Sunday, June 01, 2014

The Lavare Lions

The main entrance to Portland's Washington Park dates back to the early 20th century, and has a formal, old-fashioned feel. SW Park Place ends at the park, becoming the park loop road (Sacajawea Blvd. / Lewis and Clark Way). At the intersection, brick stairs lead to a small garden crowned by a monument to Lewis and Clark. Embedded in the brickwork, greeting visitors, are a trio of stone panels with Art Deco lions. They're low-relief designs and the lions are easy to overlook. I've always liked them, even if they're a bit anachronistic: Everything else in this corner of Washington Park is Victorian or at best Edwardian, so Art Deco looks sort of futuristic in this context. Until recently I didn't know anything about the two lions. None of the public art resources I usually check have anything to say about them. Fortunately the artist signed his work (protip to artists: always do this), and that was enough for me to figure out the rest.

The lions are the work of Gabriel Lavare, who I gather was fairly well known in his day but who seems to have vanished from the annals of Portland art in subsequent decades. Oregon, End of the Trail, the 1930s WPA travel guide to the state, lists him briefly among contemporary Oregon artists:

Gabriel Lavare, who also came from California in the early 1930's, is best known for his bas-reliefs -- carvings over the three entrane doors and the Mother and Child medallion in the foyer of the new Oregon State Library, the lion and lioness at the entrance to Washington Park, Portland -- and for the Town Club fountain.

The lions were apparently a WPA project too. A December 1934 Oregonian article raved about the lions, which had just arrived:

Those who in the future view the plaques will be impressed by the extreme simplicity with which Mr. Lavare has achieved his effect of strength, suppleness and poise which is characteristic of the cat family. Not all will realize the difficulty involved in such simple treatment and appreciate the artist's problem and the real ability which he has shown in solving it.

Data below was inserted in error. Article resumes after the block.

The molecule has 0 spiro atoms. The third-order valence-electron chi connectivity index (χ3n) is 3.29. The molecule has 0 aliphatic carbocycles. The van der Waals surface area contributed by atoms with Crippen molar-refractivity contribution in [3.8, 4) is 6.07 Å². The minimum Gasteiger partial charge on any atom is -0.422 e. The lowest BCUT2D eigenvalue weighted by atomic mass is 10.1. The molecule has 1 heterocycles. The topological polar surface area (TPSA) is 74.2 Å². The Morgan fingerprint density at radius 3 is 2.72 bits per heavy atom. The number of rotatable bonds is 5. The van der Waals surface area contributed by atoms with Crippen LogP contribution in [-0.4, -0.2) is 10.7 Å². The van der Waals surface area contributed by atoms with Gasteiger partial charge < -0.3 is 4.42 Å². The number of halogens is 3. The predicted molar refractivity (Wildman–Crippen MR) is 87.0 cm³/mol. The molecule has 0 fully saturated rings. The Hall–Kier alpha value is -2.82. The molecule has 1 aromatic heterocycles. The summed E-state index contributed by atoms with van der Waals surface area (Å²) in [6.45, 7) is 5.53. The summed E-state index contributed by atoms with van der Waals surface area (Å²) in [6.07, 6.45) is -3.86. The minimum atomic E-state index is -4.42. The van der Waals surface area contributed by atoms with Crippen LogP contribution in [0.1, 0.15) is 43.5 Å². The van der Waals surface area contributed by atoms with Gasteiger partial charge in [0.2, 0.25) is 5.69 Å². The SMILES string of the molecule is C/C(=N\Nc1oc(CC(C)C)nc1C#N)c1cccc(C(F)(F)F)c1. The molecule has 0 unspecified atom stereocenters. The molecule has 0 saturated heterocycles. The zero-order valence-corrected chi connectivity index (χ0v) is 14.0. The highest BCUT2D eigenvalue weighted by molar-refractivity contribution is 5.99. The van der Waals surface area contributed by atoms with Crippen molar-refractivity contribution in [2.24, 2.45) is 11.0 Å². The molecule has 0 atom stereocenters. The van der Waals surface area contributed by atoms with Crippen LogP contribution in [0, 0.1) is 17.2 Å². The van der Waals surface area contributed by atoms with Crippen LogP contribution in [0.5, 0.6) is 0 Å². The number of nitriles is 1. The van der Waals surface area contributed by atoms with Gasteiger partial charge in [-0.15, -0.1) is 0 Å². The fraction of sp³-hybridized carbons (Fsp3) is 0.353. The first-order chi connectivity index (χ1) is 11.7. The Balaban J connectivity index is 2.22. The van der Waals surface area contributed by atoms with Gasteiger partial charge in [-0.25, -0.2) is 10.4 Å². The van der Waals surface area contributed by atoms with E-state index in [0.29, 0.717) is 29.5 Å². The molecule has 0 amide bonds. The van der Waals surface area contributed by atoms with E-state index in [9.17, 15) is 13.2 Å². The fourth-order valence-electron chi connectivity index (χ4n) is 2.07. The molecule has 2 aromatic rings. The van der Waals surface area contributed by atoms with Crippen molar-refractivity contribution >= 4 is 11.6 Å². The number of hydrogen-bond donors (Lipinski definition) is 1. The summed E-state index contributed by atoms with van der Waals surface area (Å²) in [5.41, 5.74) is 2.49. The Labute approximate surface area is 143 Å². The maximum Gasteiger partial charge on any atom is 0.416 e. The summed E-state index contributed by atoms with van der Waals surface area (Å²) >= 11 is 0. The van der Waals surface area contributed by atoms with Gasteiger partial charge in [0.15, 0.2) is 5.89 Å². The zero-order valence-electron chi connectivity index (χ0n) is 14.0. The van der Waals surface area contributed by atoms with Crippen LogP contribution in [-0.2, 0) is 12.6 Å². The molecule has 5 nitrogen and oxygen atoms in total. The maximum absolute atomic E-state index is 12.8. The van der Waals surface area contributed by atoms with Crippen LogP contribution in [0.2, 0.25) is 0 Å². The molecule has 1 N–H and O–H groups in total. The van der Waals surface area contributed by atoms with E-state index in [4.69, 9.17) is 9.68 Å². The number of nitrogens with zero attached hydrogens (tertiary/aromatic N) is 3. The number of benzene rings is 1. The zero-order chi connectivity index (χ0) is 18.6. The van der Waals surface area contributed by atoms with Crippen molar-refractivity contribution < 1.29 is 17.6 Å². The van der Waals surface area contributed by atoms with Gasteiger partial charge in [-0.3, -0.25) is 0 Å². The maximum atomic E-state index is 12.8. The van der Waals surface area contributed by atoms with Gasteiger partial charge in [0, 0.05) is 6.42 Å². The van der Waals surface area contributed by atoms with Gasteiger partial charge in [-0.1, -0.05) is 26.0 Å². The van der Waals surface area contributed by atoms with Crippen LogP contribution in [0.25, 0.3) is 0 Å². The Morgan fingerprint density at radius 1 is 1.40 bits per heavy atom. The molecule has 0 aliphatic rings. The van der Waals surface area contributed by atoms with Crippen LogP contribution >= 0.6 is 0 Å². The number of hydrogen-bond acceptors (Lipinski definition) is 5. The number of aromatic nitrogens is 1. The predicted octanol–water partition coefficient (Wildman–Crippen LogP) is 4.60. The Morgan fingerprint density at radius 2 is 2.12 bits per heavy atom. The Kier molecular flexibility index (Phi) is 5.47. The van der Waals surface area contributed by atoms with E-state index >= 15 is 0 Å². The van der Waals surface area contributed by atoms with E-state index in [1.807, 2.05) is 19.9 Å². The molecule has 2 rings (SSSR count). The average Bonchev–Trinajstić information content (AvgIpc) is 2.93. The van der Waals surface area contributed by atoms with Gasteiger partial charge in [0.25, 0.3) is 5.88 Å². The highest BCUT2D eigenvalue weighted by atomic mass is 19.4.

The designs of the lion and lioness are based on a form approximating a right-angle triangle in a square. In the lioness there is the sinuous line and alert awareness of the female, and in the lion the massive form and the unwavering strength of the male.

Mr. Lavare gives the following brief explanation of his work:

"I desired to obtain the utmost in surface decoration in the most restricted manner of carving. The style of carving was the natural outcome of working in a large, but thin, area of marble. The brittleness of the marble did not allow a depth of carving deeper than three-eighths of an inch.

"Therefore, the masses had to be arranged accordingly and every muscle which was unnecessary eliminated. Only the fewest muscles possible are depicted, and these only in order to define more distinctly the major masses."

In case you're wondering "Why lions?", it wasn't a random choice. The original Portland Zoo was somewhere nearby, just inside the entrance to the park. I haven't figured out where all the various parts of the old zoo were, but its seal pond was at the bottom of the hill near Burnside, where the Loyal B. Stearns fountain is now.

An Oregon Historical Quarterly article about the painter C.S. Price notes that he and a number of other artists, Lavare among them, had studios in the ornate but shabby Kraemer Building, at SW 2nd & Washington. The building was demolished in the name of Progress around 1951-52, and the corner is now home to the westbound offramp of the Morrison Bridge. There is nothing particularly Bohemian about the surrounding area today; like its contemporary, "The Village" on Upper Hall Street, the Kraemer Building has been quite thoroughly erased, and replaced with boring respectability.

Lavare's 1966 obituary mentions that he had moved back to California at some point. Prior to the obit he hadn't been mentioned in the Oregonian since 1941, so I gather he wasn't part of Portland's midcentury arts scene.

Here are a few other Lavare works I came across while looking for information about the Washington Park lions:

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